Session 5: Restoration

Scripture:   Jeremiah 31:2-6

Open with prayer.

Lesson:

Jeremiah, as depicted by Michelangelo from the Sistine Chapel ceiling

Jeremiah, as depicted by Michelangelo from the Sistine Chapel ceiling

Our tour through the scriptures of the Babylonian Exile would not be complete without a word from the prophet Jeremiah.  Jeremiah, Ezekiel, and Isaiah are the three most important voices of exile – and restoration – for the people of God.

Jeremiah’s public ministry began in 627 BCE and continued until several years after the fall of Jerusalem in 587.  Jeremiah himself never went to Babylonia.  In about 595, in the midst of continuing political turmoil, the Babylonians appointed Gedaliah to be the governor of Judah.  Gedaliah was a member of an important Judean family.  He and Jeremiah encouraged the people to stay put and accept Babylonian rule.  Not everyone did.  Some of the Judeans engaged in terrorist attacks on the Babylonians and their supporters in Judah, and Gedaliah was assassinated.  At his death, some of the leading citizens of Judah fled to Egypt, and they took Jeremiah with them.  Jeremiah did not want to go.  He was taken to Egypt against his will.  He wanted to stay in the land, and he saw the flight to Egypt as the people abandoning their allegiance to God.

We tend to think of Jeremiah as a stern sort of man.  The stereotype of Jeremiah is “the weeping prophet,” a preacher of despair and distress.  But the Book of Consolation – chapters 30 and 31 of Jeremiah – is one of the Bible’s most beautiful messages of God’s love and generosity.

About sixty years after the first exiles were taken to Babylonia, another war brought their long suffering to an end.  In about 539 BCE, the Babylonian Empire was defeated by the Persians.  Cyrus, the Persian king, allowed the Jews to return home and rebuild the temple – in fact, he didn’t just allow it, he encouraged it, including with some financial support for temple construction.

As you well know, permission to go home is just the beginning.  The Jews faced extraordinary challenges.  Their land was in dire straits, the Temple was in ruins.  Those who had stayed behind resented the returnees, and the returnees were demoralized by the formidable tasks before them.  It is not an easy thing to start over again from scratch, to rebuild everything that matters in your life.  How do we move beyond Exile, go back home, and begin again? We turn to Jeremiah for a word of encouragement in this period of restoration.

Restoration will not mean that everything is exactly as it was before the Exile.  In fact, we already know that it won’t be.  There will be tension and ambiguity.  Things have changed

at home while we were gone, and we have changed, too.  What Jeremiah offers us is a way to revision and reposition our lives so that we can be fully restored in the land.

Jeremiah is deeply rooted in the memory of Moses.  You remember Moses: he’s the guy who received the Ten Commandments, with whom God established the covenant: you will be my people and I will be your God.  Later on in the Book of Jeremiah, after the part we’re going to read together, God restores the covenant with God’s chosen people, only this time the covenant is written on their hearts, not just on the two tablets.  With the new covenant, they are resettled in the Promised Land and restored to a healthy, productive, safe life in community with one another and with God.  Listen to the verbs in this text: building, planting, dancing, enjoying.  It will not be simple to integrate those who are returning from Exile, but God will do a new thing among them.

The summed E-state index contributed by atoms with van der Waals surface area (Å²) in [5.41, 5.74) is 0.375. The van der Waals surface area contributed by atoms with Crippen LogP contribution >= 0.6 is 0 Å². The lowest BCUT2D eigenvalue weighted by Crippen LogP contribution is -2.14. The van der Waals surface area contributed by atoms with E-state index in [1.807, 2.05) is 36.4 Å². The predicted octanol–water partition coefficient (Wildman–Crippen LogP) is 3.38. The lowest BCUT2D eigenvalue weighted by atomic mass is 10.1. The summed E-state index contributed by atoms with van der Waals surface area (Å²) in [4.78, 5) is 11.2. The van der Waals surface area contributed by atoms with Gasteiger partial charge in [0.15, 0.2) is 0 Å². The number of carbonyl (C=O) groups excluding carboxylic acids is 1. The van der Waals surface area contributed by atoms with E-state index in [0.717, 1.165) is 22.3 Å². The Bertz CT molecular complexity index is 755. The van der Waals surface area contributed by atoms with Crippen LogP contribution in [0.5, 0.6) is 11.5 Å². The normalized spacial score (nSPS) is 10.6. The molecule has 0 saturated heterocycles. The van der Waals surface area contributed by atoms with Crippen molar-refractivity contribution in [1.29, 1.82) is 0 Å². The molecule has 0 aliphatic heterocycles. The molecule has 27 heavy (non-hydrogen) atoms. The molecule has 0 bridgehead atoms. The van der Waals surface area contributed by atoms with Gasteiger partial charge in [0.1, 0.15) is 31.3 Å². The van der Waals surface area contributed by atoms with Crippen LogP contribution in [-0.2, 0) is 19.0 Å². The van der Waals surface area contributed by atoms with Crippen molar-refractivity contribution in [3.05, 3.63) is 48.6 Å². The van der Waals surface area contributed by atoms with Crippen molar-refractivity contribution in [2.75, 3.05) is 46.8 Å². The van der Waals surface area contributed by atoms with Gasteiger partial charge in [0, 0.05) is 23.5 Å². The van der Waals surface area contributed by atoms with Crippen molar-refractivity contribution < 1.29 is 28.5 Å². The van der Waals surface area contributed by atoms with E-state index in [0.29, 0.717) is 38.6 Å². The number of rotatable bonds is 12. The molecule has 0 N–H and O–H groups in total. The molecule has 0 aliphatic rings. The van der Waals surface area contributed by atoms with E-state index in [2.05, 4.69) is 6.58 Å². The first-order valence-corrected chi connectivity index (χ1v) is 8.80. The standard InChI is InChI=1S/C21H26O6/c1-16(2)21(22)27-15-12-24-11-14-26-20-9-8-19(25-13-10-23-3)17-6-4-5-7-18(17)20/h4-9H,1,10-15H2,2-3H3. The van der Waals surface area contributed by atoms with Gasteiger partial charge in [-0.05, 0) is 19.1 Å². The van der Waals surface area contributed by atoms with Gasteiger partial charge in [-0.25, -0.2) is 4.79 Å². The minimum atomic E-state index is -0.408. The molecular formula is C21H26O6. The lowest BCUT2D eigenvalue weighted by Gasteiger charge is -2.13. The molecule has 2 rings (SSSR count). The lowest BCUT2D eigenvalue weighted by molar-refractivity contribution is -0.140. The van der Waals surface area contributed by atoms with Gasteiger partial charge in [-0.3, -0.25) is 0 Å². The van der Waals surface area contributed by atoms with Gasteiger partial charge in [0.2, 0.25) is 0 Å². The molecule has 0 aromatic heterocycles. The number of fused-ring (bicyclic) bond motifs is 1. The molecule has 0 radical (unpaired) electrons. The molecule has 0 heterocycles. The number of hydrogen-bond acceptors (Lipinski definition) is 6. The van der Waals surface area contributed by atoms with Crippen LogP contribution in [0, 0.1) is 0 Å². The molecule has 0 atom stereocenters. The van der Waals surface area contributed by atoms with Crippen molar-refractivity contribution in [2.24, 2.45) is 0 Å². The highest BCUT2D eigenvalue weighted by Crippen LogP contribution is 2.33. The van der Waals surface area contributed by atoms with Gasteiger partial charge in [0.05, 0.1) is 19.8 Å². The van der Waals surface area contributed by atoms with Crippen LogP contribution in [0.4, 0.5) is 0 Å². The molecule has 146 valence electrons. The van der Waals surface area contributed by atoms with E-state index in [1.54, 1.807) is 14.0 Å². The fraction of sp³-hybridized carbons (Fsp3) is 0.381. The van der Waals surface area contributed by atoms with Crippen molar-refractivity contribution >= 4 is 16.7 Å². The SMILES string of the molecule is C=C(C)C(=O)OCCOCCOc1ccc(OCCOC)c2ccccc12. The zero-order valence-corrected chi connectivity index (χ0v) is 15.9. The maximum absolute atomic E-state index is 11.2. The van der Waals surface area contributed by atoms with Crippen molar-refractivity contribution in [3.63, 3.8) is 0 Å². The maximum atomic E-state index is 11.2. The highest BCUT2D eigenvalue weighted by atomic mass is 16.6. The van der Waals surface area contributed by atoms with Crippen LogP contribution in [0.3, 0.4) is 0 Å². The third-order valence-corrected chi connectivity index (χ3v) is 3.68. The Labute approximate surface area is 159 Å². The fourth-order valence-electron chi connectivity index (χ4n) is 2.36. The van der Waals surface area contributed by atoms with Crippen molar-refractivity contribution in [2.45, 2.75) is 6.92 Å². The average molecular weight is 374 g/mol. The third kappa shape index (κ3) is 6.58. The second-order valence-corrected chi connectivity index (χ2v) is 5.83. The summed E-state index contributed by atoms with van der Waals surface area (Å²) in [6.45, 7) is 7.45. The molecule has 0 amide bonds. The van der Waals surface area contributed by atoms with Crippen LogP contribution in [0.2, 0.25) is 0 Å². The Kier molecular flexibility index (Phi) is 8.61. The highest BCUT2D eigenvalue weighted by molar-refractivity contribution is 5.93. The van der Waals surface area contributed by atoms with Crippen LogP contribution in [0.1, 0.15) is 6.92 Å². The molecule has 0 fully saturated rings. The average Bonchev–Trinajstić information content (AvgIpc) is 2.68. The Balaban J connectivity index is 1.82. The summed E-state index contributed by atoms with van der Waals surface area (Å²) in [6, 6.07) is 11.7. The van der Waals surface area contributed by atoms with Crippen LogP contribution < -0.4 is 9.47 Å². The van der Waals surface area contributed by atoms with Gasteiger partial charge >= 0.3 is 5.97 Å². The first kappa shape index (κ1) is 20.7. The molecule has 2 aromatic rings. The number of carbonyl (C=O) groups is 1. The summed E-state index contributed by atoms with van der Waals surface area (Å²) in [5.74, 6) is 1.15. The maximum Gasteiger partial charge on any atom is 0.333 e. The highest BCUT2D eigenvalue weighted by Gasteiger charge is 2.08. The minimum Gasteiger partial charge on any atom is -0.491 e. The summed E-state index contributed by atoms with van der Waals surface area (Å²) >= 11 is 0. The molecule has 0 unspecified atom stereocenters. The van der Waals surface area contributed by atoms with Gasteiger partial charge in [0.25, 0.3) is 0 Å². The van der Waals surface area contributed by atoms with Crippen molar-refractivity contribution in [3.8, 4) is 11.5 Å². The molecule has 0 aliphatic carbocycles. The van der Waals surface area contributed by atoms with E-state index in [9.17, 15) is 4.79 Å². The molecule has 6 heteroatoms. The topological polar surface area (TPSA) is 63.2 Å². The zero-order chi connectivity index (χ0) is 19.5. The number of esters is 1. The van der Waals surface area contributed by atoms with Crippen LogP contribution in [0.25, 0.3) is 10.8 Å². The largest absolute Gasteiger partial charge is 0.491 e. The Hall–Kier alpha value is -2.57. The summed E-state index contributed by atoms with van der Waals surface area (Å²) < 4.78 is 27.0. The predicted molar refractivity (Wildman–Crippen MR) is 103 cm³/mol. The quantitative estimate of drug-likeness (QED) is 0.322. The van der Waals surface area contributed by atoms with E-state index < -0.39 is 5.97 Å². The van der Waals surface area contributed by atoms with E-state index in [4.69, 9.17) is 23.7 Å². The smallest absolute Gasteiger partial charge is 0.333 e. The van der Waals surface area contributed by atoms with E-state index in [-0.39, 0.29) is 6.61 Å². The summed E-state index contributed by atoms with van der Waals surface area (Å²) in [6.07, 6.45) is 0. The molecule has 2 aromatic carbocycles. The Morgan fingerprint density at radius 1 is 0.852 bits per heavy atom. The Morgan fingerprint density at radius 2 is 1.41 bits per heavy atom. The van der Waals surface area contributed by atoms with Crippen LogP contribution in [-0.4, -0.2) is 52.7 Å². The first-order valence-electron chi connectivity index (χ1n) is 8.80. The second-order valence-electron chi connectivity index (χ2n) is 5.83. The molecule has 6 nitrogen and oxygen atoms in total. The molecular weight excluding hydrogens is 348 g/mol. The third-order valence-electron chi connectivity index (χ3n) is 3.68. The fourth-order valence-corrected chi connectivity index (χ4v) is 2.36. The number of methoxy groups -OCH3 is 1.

Jeremiah 31:2-6:

2Thus says the Lord: The people who survived the sword found grace in the wilderness; when Israel sought for rest, 3the Lord appeared to him from far away.  I have loved you with an everlasting love; therefore I have continued my faithfulness to you.  4Again I will build you, and you shall be built, O virgin Israel!  Again you shall take your tambourines, and go forth in the dance of the merrymakers.  5Again you shall plant vineyards on the mountains of Samaria; the planters shall plant, and shall enjoy the fruit.  6For there shall be a day when sentinels will call in the hill country of Ephraim: “Come, let us go up to Zion, to the Lord our God.”

I read that passage from the New Revised Standard Version (NRSV).  Do any of you have a translation of the Bible with substantially different language?  If so, could you read that for us?  Do the differences in language matter to our understanding of that passage?

Discussion Questions:

  1. For Jeremiah, what will restoration look like?
  2. Has your experience of restoration looked like the one that Jeremiah describes?
  3. In what ways has restoration been daunting for you?  In what ways has it been joyous?
  4. Are there certain things that still need to happen for you to feel that you have been restored in your land?

Close with prayer, lifting up the concerns that participants expressed.

Next session: Homecoming

Other Sessions

Session 1: Introduction
Session 2: Suffering
Session 3: Grief
Session 4: Hope
Session 5: Restoration
Session 6: Homecoming